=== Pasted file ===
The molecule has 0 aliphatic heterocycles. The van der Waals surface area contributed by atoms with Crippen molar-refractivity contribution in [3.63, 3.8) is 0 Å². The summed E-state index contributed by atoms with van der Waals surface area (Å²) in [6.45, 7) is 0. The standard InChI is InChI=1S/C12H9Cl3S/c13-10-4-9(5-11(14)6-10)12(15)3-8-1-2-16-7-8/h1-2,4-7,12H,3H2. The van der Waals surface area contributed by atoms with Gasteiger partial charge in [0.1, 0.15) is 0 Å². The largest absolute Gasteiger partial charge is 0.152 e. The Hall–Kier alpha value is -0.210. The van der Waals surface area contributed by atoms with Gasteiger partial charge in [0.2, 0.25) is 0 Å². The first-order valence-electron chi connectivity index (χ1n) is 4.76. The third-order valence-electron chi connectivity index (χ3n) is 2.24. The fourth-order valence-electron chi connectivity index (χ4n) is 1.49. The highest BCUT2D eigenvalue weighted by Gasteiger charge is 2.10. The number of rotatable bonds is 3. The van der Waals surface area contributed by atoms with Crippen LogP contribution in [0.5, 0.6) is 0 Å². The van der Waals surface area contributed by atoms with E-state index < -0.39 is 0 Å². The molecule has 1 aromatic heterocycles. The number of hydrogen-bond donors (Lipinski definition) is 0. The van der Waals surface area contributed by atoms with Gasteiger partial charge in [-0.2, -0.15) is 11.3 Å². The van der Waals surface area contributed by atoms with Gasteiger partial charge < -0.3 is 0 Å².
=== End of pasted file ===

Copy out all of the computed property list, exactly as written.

The molecule has 0 aliphatic heterocycles. The van der Waals surface area contributed by atoms with Crippen molar-refractivity contribution in [3.63, 3.8) is 0 Å². The summed E-state index contributed by atoms with van der Waals surface area (Å²) in [6.45, 7) is 0. The standard InChI is InChI=1S/C12H9Cl3S/c13-10-4-9(5-11(14)6-10)12(15)3-8-1-2-16-7-8/h1-2,4-7,12H,3H2. The van der Waals surface area contributed by atoms with Gasteiger partial charge in [0.1, 0.15) is 0 Å². The largest absolute Gasteiger partial charge is 0.152 e. The Hall–Kier alpha value is -0.210. The van der Waals surface area contributed by atoms with Gasteiger partial charge in [0.2, 0.25) is 0 Å². The first-order valence-electron chi connectivity index (χ1n) is 4.76. The third-order valence-electron chi connectivity index (χ3n) is 2.24. The fourth-order valence-electron chi connectivity index (χ4n) is 1.49. The highest BCUT2D eigenvalue weighted by Gasteiger charge is 2.10. The number of rotatable bonds is 3. The van der Waals surface area contributed by atoms with Crippen LogP contribution in [0.5, 0.6) is 0 Å². The van der Waals surface area contributed by atoms with E-state index < -0.39 is 0 Å². The molecule has 1 aromatic heterocycles. The number of hydrogen-bond donors (Lipinski definition) is 0. The van der Waals surface area contributed by atoms with Gasteiger partial charge in [-0.2, -0.15) is 11.3 Å². The van der Waals surface area contributed by atoms with Gasteiger partial charge < -0.3 is 0 Å².